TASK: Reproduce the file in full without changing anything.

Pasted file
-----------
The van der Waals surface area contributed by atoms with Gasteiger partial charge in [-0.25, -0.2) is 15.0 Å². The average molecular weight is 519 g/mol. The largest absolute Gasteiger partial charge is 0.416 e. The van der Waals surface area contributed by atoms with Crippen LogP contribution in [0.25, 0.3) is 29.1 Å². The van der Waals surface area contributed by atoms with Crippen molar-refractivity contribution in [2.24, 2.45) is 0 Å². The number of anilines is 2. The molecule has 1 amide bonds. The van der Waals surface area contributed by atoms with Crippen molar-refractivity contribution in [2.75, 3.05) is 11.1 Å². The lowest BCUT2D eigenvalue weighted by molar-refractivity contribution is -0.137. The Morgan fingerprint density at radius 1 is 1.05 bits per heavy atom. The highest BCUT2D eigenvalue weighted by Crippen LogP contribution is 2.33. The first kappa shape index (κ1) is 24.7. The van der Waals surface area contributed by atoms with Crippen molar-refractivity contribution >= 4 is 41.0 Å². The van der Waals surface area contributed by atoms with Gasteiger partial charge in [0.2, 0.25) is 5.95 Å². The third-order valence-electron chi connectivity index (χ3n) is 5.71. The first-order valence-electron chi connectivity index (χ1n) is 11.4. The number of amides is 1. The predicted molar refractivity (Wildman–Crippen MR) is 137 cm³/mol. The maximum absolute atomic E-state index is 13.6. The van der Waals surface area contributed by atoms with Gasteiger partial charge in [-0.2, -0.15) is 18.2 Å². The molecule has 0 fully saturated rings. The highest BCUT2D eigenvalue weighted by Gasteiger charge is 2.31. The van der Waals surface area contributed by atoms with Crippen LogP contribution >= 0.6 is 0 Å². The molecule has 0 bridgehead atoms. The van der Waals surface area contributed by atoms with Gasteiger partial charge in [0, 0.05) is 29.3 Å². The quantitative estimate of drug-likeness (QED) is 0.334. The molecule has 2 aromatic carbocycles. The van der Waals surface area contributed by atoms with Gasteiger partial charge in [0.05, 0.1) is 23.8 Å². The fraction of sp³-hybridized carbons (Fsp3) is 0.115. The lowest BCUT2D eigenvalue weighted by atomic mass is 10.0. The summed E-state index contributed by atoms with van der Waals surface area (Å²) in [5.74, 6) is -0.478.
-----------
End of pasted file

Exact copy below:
The van der Waals surface area contributed by atoms with Gasteiger partial charge in [-0.25, -0.2) is 15.0 Å². The average molecular weight is 519 g/mol. The largest absolute Gasteiger partial charge is 0.416 e. The van der Waals surface area contributed by atoms with Crippen LogP contribution in [0.25, 0.3) is 29.1 Å². The van der Waals surface area contributed by atoms with Crippen molar-refractivity contribution in [2.24, 2.45) is 0 Å². The number of anilines is 2. The molecule has 1 amide bonds. The van der Waals surface area contributed by atoms with Crippen molar-refractivity contribution in [2.75, 3.05) is 11.1 Å². The lowest BCUT2D eigenvalue weighted by molar-refractivity contribution is -0.137. The Morgan fingerprint density at radius 1 is 1.05 bits per heavy atom. The highest BCUT2D eigenvalue weighted by Crippen LogP contribution is 2.33. The first kappa shape index (κ1) is 24.7. The van der Waals surface area contributed by atoms with Crippen molar-refractivity contribution >= 4 is 41.0 Å². The van der Waals surface area contributed by atoms with Gasteiger partial charge in [0.2, 0.25) is 5.95 Å². The third-order valence-electron chi connectivity index (χ3n) is 5.71. The first-order valence-electron chi connectivity index (χ1n) is 11.4. The number of amides is 1. The predicted molar refractivity (Wildman–Crippen MR) is 137 cm³/mol. The maximum absolute atomic E-state index is 13.6. The van der Waals surface area contributed by atoms with Gasteiger partial charge in [-0.2, -0.15) is 18.2 Å². The molecule has 0 fully saturated rings. The highest BCUT2D eigenvalue weighted by Gasteiger charge is 2.31. The van der Waals surface area contributed by atoms with Crippen LogP contribution >= 0.6 is 0 Å². The molecule has 0 bridgehead atoms. The van der Waals surface area contributed by atoms with Gasteiger partial charge in [0, 0.05) is 29.3 Å². The quantitative estimate of drug-likeness (QED) is 0.334. The molecule has 2 aromatic carbocycles. The van der Waals surface area contributed by atoms with Gasteiger partial charge in [0.05, 0.1) is 23.8 Å². The fraction of sp³-hybridized carbons (Fsp3) is 0.115. The lowest BCUT2D eigenvalue weighted by atomic mass is 10.0. The summed E-state index contributed by atoms with van der Waals surface area (Å²) in [5.74, 6) is -0.478.